Martin v. Leverette

Decision Date10 May 1978
Docket NumberNo. 14082,14082
Citation244 S.E.2d 39,161 W.Va. 547
CourtWest Virginia Supreme Court
PartiesWilliam T. MARTIN, Jr. v. Bobby J. LEVERETTE, Superintendent, West Virginia Penitentiary as successor to Arthur L. McKenzie.

Syllabus by the Court

1. The Double Jeopardy and Equal Protection Clauses of the West Virginia Constitution require that credit for time spent in jail, either pre-trial or post-trial, shall be credited on an indeterminate sentence where the underlying offense is bailable.

2. Under the provisions of the habitual criminal statute, W.Va.Code, 61-11-18, where the additional sentence of five years as authorized thereunder is imposed on an indeterminate sentence, it shall be added to the maximum term of the indeterminate sentence and shall not be given as a separate sentence to run consecutive to the indeterminate sentence.

3. Selective enforcement by a prosecutor of the habitual criminal statute, W.Va.Code, 61-11-18, and the enhanced sentence provided thereunder, are not per se violative of the Equal Protection or Cruel and Unusual Punishment Clauses of the West Virginia or the United States Constitutions.

Shaffer & Wiley, Edwin B. Wiley, Princeton, for plaintiff in error.

Chauncey H. Browning, Jr., Atty. Gen., David F. Greene, Asst. Atty. Gen., Charleston, for defendant in error.

MILLER, Justice:

This appeal is from the partial denial of a writ of habeas corpus by the Circuit Court of Mercer County. Appellant had been given a life sentence in 1970 under our habitual criminal statute, W.Va. Code, 61-11-18. This was based upon the 1970 conviction for burglary and two prior felonies, one for armed robbery and the other for the interstate transportation of a stolen motor vehicle. In 1976 the United States District Court voided the conviction for interstate transportation of a stolen motor vehicle. Thereafter, in August, 1976, appellant filed an original application for habeas corpus in this Court, which was granted returnable to the Circuit Court of Mercer County.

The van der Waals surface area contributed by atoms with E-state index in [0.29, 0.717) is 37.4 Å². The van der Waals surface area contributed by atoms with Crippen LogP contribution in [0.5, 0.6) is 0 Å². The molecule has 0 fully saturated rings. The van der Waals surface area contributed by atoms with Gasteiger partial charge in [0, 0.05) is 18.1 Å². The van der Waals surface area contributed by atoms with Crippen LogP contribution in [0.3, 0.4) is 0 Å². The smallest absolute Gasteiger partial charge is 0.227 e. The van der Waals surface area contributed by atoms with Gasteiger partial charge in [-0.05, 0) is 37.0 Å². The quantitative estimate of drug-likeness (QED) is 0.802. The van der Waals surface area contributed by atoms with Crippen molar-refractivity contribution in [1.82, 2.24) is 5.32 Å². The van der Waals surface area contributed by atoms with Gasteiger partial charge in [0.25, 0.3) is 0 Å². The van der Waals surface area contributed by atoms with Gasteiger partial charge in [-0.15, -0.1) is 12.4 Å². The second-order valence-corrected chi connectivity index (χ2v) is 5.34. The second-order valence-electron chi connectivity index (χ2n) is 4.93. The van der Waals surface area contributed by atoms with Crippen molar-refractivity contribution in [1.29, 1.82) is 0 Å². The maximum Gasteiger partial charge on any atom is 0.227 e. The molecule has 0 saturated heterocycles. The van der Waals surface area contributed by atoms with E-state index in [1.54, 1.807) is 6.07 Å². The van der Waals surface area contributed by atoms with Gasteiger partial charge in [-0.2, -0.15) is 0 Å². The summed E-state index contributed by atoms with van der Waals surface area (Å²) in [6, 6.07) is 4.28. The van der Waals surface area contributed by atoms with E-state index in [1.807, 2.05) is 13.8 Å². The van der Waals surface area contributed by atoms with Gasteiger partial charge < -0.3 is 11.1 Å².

Prior to the hearing in the Circuit Court of Mercer County, the regular circuit judge voluntarily recused himself and this Court assigned another judge to hear the matter. At the hearing in October, 1976, it was conceded by the State that with the voiding of one of the underlying convictions, the life sentence under the habitual criminal statute was invalid.

The judge temporarily assigned for the habeas corpus hearing entered an order voiding the life sentence. For reasons not apparent in the record, this judge did not proceed to resentence the appellant, but transferred the matter for resentencing back to the regular circuit judge. Over the objection of the appellant, the regular circuit judge sentenced the appellant to not less than one nor more than fifteen years on the original burglary conviction which had occurred in 1970, and also imposed an additional five year sentence for the prior felony conviction of armed robbery, which "said additional five year sentence to run consecutively with the sentence imposed herein."

At the time of the resentencing the regular judge gave appellant credit for time spent serving the life sentence, but denied him credit for time spent in jail prior to and after the trial on the burglary charge. Appellant also sought at the resentencing hearing to introduce evidence that W.Va. Code, 61-11-18, as it applied to the additional five year sentence, was unconstitutional. Further, claim is made that court incorrectly imposed the additional five years by adding it as a separate sentence to run consecutive to the underlying one to fifteen year sentence.

The question of whether a defendant is constitutionally entitled to credit for time spent in jail prior to trial and after trial awaiting sentence is a matter of first impression in this Court. 1 By W.Va. Code, 61-11-24, a sentencing court is empowered to give such credit for pre-trial confinement, but is not required to do so. 2 The statute is silent as to post-trial jail time.

Appellants argue that this credit must be made mandatory in light of principles stemming from North Carolina v. Pearce, 395 U.S. 711, 89 S.Ct. 2072, 23 L.Ed.2d 656 (1969), and a line of Fourth Circuit Court of Appeals cases, the latest of which are Vickers v. Haynes, 539 F.2d 1005 (4th Cir. 1976), and Durkin v. Davis, 538 F.2d 1037 (4th Cir. 1976). These decisions suggest that the Double Jeopardy Clause, as well as the Equal Protection Clause, require credit on the sentence for time spent in jail on the underlying criminal charge, at least in those instances where the maximum sentence is imposed, as here.

Pearce's double jeopardy holding of multiple punishment for the same offense is not foreign to this Court, as it formed part of the basis of our holding in Conner v. Griffith, W.Va., 238 S.E.2d 529, 530 (1977). The equal protection argument runs on the premise that an invidious discrimination based on wealth occurs where the indigent defendant, unable to obtain bail, stays in jail, while his wealthier counterpart is free on bond and, receiving the same ultimate sentence, will have served less total time since he had no jail time. Durkin v. Davis, supra.